However, this doesn’t answer the question of what OP should do, because OP is working with someone who has this less than common belief, and thinks she has the right to impose it on others. I don’t know whether accessorizing to distract the boss would work? Perhaps more of a chance than trying to talk someone out of an irrational belief.

    Reply
    1. Aunt Margie at Work

      Chairdrobe: my new favorite portmanteau. (which by the way is itself, far less cool than a chairdrobe!)

      Reply
    2. JulieBulie

      Accessorizing probably will not work because boss will be on the lookout for trickery. Boss needs to get a life.

      Reply
      1. Hey Karma, Over here.

        Definitely. I’d feel like a child hiding a puppy from my parents. Or remember when the kids dressed ET like a woman? Not what I signed up for.

        Reply
    3. Temperance

      I grew up poor, and I still think I am influenced by the mean girl in my class who used to comment on the fact that I repeated outfits in the same week because I only had 4 or 5 outfits. I don’t ever repeat shirts, although I often repeat bottoms.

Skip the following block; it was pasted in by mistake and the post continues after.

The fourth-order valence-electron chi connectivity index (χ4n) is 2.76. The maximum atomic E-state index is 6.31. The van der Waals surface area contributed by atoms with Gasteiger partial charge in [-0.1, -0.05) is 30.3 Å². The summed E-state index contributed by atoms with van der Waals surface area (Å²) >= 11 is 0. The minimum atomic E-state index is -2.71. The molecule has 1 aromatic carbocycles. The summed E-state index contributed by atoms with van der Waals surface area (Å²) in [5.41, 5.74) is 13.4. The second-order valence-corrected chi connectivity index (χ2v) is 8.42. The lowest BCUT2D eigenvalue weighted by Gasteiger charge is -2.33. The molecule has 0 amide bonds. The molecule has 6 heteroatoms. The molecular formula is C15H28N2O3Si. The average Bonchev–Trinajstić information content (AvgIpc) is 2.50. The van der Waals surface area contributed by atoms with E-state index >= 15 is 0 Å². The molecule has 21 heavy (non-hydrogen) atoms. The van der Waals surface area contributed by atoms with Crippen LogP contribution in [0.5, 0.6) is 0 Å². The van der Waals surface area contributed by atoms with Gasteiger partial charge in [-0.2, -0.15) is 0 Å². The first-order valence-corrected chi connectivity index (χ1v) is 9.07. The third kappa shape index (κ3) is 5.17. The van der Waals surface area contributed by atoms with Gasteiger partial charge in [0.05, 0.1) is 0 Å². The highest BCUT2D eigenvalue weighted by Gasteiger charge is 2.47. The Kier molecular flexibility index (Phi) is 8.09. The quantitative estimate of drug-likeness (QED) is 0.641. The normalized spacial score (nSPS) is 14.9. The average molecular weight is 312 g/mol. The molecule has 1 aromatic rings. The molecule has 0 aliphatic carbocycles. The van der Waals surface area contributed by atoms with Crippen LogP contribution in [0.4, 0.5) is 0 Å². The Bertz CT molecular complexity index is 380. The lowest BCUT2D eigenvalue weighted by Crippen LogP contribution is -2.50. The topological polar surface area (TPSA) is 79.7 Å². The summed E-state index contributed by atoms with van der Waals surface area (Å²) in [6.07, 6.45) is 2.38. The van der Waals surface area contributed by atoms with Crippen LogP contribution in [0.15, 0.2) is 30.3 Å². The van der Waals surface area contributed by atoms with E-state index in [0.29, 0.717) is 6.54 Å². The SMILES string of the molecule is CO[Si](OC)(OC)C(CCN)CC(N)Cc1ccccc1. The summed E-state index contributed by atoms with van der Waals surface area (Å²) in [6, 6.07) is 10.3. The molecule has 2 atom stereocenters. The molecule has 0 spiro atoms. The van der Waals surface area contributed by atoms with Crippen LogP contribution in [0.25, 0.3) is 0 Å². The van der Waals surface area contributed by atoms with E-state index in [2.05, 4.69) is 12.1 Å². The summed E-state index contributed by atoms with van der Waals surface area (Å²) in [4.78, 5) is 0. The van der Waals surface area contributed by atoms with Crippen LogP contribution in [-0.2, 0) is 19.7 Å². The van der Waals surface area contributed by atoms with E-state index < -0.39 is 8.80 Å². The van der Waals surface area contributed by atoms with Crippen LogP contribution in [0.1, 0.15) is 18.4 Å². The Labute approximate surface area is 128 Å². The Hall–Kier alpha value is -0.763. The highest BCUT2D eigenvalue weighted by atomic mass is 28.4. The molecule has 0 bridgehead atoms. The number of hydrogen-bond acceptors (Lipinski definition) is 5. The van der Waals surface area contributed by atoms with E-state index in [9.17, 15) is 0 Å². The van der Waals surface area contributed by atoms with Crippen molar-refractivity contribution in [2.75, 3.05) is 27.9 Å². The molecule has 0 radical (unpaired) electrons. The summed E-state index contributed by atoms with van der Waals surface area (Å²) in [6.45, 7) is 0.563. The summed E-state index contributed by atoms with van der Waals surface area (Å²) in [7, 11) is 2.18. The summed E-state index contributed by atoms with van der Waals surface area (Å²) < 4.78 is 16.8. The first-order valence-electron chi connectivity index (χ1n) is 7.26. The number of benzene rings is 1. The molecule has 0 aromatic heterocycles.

Reply
  30. M from NY

    The ONLY reason I can see manager mentioning this is sometimes one is unaware of smells in their clothing so what they perceive as being passable for a second wear often times is not. Now if this is case she should have been direct instead of hiding behind “don’t wear clothes twice” because now OP can’t address issue. Wearing neutral clothes more than once isn’t a faux pas just make sure they are are well aired/clean.

    Reply
    1. R2D2

      That’s an interesting thought! If the manager was only concerned about OP’s odor/hygiene, though, she sure choose an indirect way to address it.

      Reply